The problem with conservative freedom is that it is obviously dependent upon what the majority think, and what is politically expedient, rather than consistent, fundamental beliefs or values. This sums up all that is wrong with the modern Republican Party. We have Republican Scott Walker implementing Obama economics in a desperate attempt to save his job in Wisconsin and now we have Republicans being warned to walk back their stance on gay marriage – a stance that just this week resulted in a constitutional amendment restricting rights from gay couples in North Carolina.
How can a person be for restricting rights today and tomorrow suddenly sell personal freedom? The Republican base is not known for their independent thinking, but at some point, Republicans are going to have to face them on this issue and it just might be too entrenched to ease out of easily.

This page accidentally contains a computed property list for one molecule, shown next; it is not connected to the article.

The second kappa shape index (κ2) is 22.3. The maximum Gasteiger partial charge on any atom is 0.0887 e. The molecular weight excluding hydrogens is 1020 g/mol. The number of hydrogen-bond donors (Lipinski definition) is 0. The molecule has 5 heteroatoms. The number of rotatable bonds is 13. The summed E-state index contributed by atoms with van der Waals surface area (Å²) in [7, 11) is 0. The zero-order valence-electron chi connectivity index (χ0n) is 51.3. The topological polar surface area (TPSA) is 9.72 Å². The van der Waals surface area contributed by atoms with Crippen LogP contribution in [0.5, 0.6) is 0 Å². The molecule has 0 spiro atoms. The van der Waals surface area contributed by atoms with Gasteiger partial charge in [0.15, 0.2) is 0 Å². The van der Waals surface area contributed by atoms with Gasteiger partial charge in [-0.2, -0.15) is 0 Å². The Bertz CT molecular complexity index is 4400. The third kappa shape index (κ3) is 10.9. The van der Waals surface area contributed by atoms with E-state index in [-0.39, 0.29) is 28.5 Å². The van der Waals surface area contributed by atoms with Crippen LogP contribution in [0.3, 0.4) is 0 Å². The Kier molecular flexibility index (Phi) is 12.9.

This is good news for gay rights if Republicans actually follow van Lohuizen’s advice, but how will the conservative base react when the same leaders who have been jacking up their fears about how gay marriage is an abomination against God open their freedom arms to the alleged infidels?
If the Republican Party is really the party of personal freedom as van Lohuizen warns them to claim, then why are they limiting women’s freedom right now? If the Republican Party is really the party of small government, then why are they using government to take away rights from gays, women, immigrants, and more? If the Republican Party really is the party of personal freedom and liberty, then why did it take polls and an over-whelming majority to get Republicans to suddenly see this issue as an issue of freedom and liberty?